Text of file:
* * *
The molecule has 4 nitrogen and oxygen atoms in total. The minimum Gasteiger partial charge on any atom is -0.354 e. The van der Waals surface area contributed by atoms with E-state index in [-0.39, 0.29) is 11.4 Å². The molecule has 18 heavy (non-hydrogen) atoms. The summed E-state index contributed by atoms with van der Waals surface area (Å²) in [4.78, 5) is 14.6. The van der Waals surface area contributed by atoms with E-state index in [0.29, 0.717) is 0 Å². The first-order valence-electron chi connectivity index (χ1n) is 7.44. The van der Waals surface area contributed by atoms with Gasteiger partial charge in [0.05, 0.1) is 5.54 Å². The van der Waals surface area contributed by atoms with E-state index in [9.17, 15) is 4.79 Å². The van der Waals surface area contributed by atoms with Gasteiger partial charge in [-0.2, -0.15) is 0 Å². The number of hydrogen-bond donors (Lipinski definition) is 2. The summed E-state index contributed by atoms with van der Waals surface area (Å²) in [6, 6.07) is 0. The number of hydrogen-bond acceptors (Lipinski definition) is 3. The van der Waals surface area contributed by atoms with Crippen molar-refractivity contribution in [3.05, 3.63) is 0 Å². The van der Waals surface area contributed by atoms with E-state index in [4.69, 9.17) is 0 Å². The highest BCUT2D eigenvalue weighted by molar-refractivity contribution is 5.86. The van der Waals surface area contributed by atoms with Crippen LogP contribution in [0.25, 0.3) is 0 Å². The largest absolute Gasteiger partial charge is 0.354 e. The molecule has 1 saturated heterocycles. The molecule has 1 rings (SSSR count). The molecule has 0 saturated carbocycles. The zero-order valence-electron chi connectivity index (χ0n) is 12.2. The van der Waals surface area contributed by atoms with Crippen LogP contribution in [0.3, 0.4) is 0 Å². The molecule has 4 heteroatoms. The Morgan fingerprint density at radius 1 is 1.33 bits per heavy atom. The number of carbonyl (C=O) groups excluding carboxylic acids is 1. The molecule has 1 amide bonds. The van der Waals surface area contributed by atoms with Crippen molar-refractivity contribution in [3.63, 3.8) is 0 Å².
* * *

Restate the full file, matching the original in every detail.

The molecule has 4 nitrogen and oxygen atoms in total. The minimum Gasteiger partial charge on any atom is -0.354 e. The van der Waals surface area contributed by atoms with E-state index in [-0.39, 0.29) is 11.4 Å². The molecule has 18 heavy (non-hydrogen) atoms. The summed E-state index contributed by atoms with van der Waals surface area (Å²) in [4.78, 5) is 14.6. The van der Waals surface area contributed by atoms with E-state index in [0.29, 0.717) is 0 Å². The first-order valence-electron chi connectivity index (χ1n) is 7.44. The van der Waals surface area contributed by atoms with Gasteiger partial charge in [0.05, 0.1) is 5.54 Å². The van der Waals surface area contributed by atoms with E-state index in [9.17, 15) is 4.79 Å². The van der Waals surface area contributed by atoms with Gasteiger partial charge in [-0.2, -0.15) is 0 Å². The number of hydrogen-bond donors (Lipinski definition) is 2. The summed E-state index contributed by atoms with van der Waals surface area (Å²) in [6, 6.07) is 0. The number of hydrogen-bond acceptors (Lipinski definition) is 3. The van der Waals surface area contributed by atoms with Crippen molar-refractivity contribution in [3.05, 3.63) is 0 Å². The van der Waals surface area contributed by atoms with E-state index in [4.69, 9.17) is 0 Å². The highest BCUT2D eigenvalue weighted by molar-refractivity contribution is 5.86. The van der Waals surface area contributed by atoms with Crippen LogP contribution in [0.25, 0.3) is 0 Å². The largest absolute Gasteiger partial charge is 0.354 e. The molecule has 1 saturated heterocycles. The molecule has 1 rings (SSSR count). The molecule has 0 saturated carbocycles. The zero-order valence-electron chi connectivity index (χ0n) is 12.2. The van der Waals surface area contributed by atoms with Crippen LogP contribution in [0.3, 0.4) is 0 Å². The molecule has 4 heteroatoms. The Morgan fingerprint density at radius 1 is 1.33 bits per heavy atom. The number of carbonyl (C=O) groups excluding carboxylic acids is 1. The molecule has 1 amide bonds. The van der Waals surface area contributed by atoms with Crippen molar-refractivity contribution in [3.63, 3.8) is 0 Å².